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Bible Commentaries

Sutcliffe's Commentary on the Old and New Testaments

Job 24



Verses 1-25

Job 24:3. They drive away the ass of the fatherless. In Job’s time there was no regular government or empire, to bring neighbouring tyrants to justice; proof sufficient that this book is of the highest antiquity.


The second part of Job’s reply turns, like chap. 12., on the wickedness of the world, and wickedness not bidden from the eyes of God. The bitter fountain in every age sends out its bitter streams. Our portraits come from holy men. Jeremiah represents Jerusalem as almost devoid of a good man. The language of David in the fourteenth Psalm, is confirmed by Paul: Romans 1:20. The complaints of Boëthius, in his consolations of philosophy, find a parallel in the metropolises of Europe. The dissipated prodigal, the avaricious worldling, who wrings out the blood of the widow and the orphan, the learned seducer, the drunkard and the profligate everywhere abound. Locks, bars, and bolts cannot protect the earnings of industry.—Job, in his portrait of such characters in his day, gives the challenge—”If it be not so now, who will make me a liar?” The vices of man require excision, and excision at a stroke, lest the culprit should go into the fire of gehenna, where the worm dieth not, and where the fire is not quenched. The stony heart must be removed, and all things made new.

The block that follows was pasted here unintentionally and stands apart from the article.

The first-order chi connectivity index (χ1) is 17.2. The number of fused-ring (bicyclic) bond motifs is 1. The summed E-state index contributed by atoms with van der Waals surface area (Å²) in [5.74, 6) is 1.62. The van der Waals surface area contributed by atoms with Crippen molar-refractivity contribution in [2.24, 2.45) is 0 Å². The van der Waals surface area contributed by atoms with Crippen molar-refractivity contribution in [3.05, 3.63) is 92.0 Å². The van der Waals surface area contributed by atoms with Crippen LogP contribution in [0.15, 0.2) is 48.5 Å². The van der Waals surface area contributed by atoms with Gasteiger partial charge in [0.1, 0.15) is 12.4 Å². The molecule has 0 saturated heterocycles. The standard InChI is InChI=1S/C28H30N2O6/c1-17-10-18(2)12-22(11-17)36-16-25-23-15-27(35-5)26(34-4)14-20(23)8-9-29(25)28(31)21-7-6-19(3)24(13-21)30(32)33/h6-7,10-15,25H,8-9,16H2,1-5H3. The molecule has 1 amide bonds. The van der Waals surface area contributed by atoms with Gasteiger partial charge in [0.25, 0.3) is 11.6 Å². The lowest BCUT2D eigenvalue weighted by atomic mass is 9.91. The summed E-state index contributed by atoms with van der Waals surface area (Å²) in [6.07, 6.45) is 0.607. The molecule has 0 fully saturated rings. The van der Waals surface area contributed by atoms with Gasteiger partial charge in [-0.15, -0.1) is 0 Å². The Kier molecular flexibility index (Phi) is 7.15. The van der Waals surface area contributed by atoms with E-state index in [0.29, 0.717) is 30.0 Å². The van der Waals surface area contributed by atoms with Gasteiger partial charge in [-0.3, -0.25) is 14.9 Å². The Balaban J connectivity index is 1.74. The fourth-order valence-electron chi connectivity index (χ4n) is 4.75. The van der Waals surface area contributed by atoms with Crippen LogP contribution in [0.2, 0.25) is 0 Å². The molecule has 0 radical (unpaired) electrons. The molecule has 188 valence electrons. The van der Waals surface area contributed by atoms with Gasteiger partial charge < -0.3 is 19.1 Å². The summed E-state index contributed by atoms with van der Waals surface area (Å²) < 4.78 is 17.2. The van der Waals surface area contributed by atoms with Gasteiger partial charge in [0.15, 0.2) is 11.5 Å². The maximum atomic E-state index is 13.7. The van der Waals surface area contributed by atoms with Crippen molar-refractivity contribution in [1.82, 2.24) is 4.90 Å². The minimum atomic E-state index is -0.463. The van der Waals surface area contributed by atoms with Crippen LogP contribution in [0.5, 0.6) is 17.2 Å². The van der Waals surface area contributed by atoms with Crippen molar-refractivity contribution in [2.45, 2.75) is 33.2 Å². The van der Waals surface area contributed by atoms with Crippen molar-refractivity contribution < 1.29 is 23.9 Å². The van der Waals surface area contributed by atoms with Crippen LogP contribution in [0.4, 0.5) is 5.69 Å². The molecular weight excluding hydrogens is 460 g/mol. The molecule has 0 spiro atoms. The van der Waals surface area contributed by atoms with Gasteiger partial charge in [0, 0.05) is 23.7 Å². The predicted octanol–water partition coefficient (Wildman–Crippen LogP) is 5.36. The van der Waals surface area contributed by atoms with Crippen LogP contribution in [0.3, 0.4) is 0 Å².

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These files are public domain.
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Bibliography Information
Sutcliffe, Joseph. "Commentary on Job 24:4". Sutcliffe's Commentary on the Old and New Testaments. 1835.

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